Today marks the one-year anniversary of Curiosity’s epic arrival on the surface of Mars. To celebrate, immerse yourself in every eye-popping detail of Curiosity’s harrowing plummet to the Martian surface in this ultra-high-definition video.
Independent video producer Bard Canning spent four weeks painstakingly reprocessing imagery released earlier by NASA showing the rover’s near-perfect descent as captured by its onboard Mars Descent Imager (MARDI), a downward facing camera.
The original imagery, 297 frames, was compiled by NASA into a video that shows the rover’s final two-and-a-half minutes of a 14-minute, hair-raising descent that involved an abrupt 14,000-mile-per-hour to zero slowdown. The rover began capturing the imagery just before it ejected its heat shield, which can be seen in the first few seconds of the video.
Canning used a video processing technique known as motion-flow interpolation, which involves creating new frames to fit in between existing frames, increasing the overall frame rate from the original, which was just 4-frames-per-second, and making the video appear more fluid at 30 frames-per-second. He also enhanced the color and the detail of the imagery and re-rendered it at “enterprise-quality 1080p, 50,000 kbps (instead of the usual ~1000kbps).”
“I manually added thousands of motion-tracking and adjustment points,” Canning wrote of his process on Reddit, “I had to go the laborious manual route because the frame-rate is too low causing the footage to jerk around too quickly for automated motion tracking to handle it.”
On top of everything, Canning added something that other Mars descent videos have lacked: sound. Simulating the rover’s booming entry from space into the high atmosphere and then the quieter whooshing winds of Mars as it was lowered on its supersonic parachute really adds to the realism of the video.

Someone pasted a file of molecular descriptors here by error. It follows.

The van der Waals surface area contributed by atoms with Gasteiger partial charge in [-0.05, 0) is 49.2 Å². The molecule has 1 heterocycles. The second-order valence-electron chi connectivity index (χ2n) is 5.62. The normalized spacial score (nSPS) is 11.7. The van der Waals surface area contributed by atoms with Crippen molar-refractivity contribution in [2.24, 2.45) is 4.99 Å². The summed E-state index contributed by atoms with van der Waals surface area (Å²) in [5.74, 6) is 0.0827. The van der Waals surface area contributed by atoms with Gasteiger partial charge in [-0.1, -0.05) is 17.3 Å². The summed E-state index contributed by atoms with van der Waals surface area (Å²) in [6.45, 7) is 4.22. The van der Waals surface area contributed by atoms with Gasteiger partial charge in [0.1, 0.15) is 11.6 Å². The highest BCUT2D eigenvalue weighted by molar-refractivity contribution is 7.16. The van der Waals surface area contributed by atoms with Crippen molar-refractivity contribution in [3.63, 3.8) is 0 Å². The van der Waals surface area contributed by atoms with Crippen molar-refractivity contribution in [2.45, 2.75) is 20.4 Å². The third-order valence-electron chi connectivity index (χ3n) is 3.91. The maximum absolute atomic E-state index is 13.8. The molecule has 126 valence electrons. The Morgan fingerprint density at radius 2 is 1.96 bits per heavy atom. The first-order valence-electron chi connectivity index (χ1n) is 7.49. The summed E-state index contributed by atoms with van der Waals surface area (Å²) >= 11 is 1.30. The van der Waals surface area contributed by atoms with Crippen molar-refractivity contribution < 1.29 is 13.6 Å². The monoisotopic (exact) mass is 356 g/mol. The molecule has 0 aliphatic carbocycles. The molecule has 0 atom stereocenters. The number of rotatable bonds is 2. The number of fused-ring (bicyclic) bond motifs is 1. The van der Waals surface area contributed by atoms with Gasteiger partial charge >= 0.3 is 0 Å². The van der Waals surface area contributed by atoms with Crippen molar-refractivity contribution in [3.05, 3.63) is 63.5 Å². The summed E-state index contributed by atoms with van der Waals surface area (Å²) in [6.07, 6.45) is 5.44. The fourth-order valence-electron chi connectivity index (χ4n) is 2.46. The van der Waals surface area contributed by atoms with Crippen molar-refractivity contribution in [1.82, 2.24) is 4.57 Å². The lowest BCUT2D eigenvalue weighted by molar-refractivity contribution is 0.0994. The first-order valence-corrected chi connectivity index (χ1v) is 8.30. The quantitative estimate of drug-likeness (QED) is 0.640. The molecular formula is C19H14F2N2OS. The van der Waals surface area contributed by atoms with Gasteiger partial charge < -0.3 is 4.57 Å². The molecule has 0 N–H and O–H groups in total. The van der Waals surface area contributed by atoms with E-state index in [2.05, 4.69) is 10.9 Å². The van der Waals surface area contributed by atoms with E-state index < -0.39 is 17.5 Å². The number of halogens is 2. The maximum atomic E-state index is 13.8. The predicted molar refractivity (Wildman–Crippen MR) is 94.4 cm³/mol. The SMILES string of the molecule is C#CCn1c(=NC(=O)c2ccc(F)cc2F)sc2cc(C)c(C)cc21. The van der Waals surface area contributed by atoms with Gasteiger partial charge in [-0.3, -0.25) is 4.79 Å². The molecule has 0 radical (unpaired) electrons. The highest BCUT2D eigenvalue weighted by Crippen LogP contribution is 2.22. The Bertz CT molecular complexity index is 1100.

Canning said he contacted NASA about the video, and that several people involved with the mission have gotten back to him, one who even requested to use it in NASA marketing material.
To get a nice behind-the-scenes look at Canning’s process, he has helpfully provided a “making of” video.
the right food has a rather painful existence as of late.
1. don’t ever go hunting with someone that doesn’t have a license
2. pack a little more food than you think you’d need.„
3, remind yourself you need to pace yourself and slow down coming off a large hill or mountain.
4. do not conform to the other hiker/s happy cause it feels so much more like you’re accomlihing s
It was one of those March days when the sun shines hot and the wind blows cold; when it is summer in the light, and winter in the shade
Flying Phantom One design
Star Wars: Episode VII Set to Roll Cameras May 2014
[Press release] Disney and Lucasfilm are excited to announce that principal photography on Star Wars: Episode VII, directed by J.J. Abrams, will commence May 2014, and will be based at London’s historic Pinewood Studios.
This will be the first Star Wars film to start shooting in the month of May. Lucasfilm has documented the first day of principal photography for every installment of the Star Wars saga:
- March 22, 1976 — The first day of principal photography in Tozeur, Tunisia, for Star Wars. A crew of 130 ventures into the desert in 42 trucks and cars, including eight army trucks full of equipment. The first shot was completed at 9:35 a.m.
- March 5, 1979 — The first day of principal photography in Finse, Norway, for The Empire Strikes Back. The crew endures the subzero temperatures, frostbite, heavy winds, and avalanches to pull off the first shot within 65 minutes of setup.
- January 11, 1982 — The first day of principal photography at EMI Elstree Studios outside of London for Return of the Jedi. Although inside a studio, the set must weather a sandstorm in a scene that would ultimately be cut from the film.
- June 26, 1997 — The first day of principal photography at Leavesden Studios in Hertfordshire, England, for The Phantom Menace. Ending a long absence from the director’s chair, George Lucas shoots a sequence in a bluescreen-lined set with actors Ian McDiarmid and Ray Park.
- June 26, 2000 — The first day of principal photography for Attack of the Clones at Fox Studios Australia. In their new home Down Under, the production crew once again photographs actor Ian McDiarmid three years to the day after Episode I started shooting.
- June 30, 2003 — The first day of principal photography for Revenge of the Sith at Fox Studios Australia. The first scenes shot feature Hayden Christensen and Ewan McGregor as Anakin Skywalker and Obi-Wan Kenobi, respectively, along with R2-D2.
It has also been confirmed that Star Wars: Episode VII is set about 30 years after the events of Star Wars: Episode VI Return of the Jedi, and will star a trio of new young leads along with some very familiar faces. No further details on casting or plot are available at this time.
Star Wars: Episode VII will release in theaters on December 18, 2015.